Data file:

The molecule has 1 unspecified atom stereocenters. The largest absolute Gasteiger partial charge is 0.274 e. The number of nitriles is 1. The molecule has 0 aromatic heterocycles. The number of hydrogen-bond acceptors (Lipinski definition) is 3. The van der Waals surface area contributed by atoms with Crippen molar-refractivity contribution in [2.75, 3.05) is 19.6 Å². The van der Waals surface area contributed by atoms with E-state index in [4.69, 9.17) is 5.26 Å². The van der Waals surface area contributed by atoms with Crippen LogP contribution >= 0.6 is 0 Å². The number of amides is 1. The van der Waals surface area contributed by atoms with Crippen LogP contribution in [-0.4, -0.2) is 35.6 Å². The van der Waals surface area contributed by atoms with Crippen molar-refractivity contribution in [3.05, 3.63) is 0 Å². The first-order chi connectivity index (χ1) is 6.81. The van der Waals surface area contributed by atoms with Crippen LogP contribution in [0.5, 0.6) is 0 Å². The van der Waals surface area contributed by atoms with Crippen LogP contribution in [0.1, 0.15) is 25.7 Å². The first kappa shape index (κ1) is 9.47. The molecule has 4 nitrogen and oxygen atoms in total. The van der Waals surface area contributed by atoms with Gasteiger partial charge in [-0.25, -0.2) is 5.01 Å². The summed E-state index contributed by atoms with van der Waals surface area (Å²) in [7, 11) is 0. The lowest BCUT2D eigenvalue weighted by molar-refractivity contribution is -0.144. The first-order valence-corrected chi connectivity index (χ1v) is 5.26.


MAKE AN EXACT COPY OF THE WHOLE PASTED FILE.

The molecule has 1 unspecified atom stereocenters. The largest absolute Gasteiger partial charge is 0.274 e. The number of nitriles is 1. The molecule has 0 aromatic heterocycles. The number of hydrogen-bond acceptors (Lipinski definition) is 3. The van der Waals surface area contributed by atoms with Crippen molar-refractivity contribution in [2.75, 3.05) is 19.6 Å². The van der Waals surface area contributed by atoms with E-state index in [4.69, 9.17) is 5.26 Å². The van der Waals surface area contributed by atoms with Crippen LogP contribution >= 0.6 is 0 Å². The number of amides is 1. The van der Waals surface area contributed by atoms with Crippen LogP contribution in [-0.4, -0.2) is 35.6 Å². The van der Waals surface area contributed by atoms with Crippen molar-refractivity contribution in [3.05, 3.63) is 0 Å². The first-order chi connectivity index (χ1) is 6.81. The van der Waals surface area contributed by atoms with Crippen LogP contribution in [0.5, 0.6) is 0 Å². The van der Waals surface area contributed by atoms with Crippen LogP contribution in [0.1, 0.15) is 25.7 Å². The first kappa shape index (κ1) is 9.47. The molecule has 4 nitrogen and oxygen atoms in total. The van der Waals surface area contributed by atoms with Gasteiger partial charge in [-0.25, -0.2) is 5.01 Å². The summed E-state index contributed by atoms with van der Waals surface area (Å²) in [7, 11) is 0. The lowest BCUT2D eigenvalue weighted by molar-refractivity contribution is -0.144. The first-order valence-corrected chi connectivity index (χ1v) is 5.26.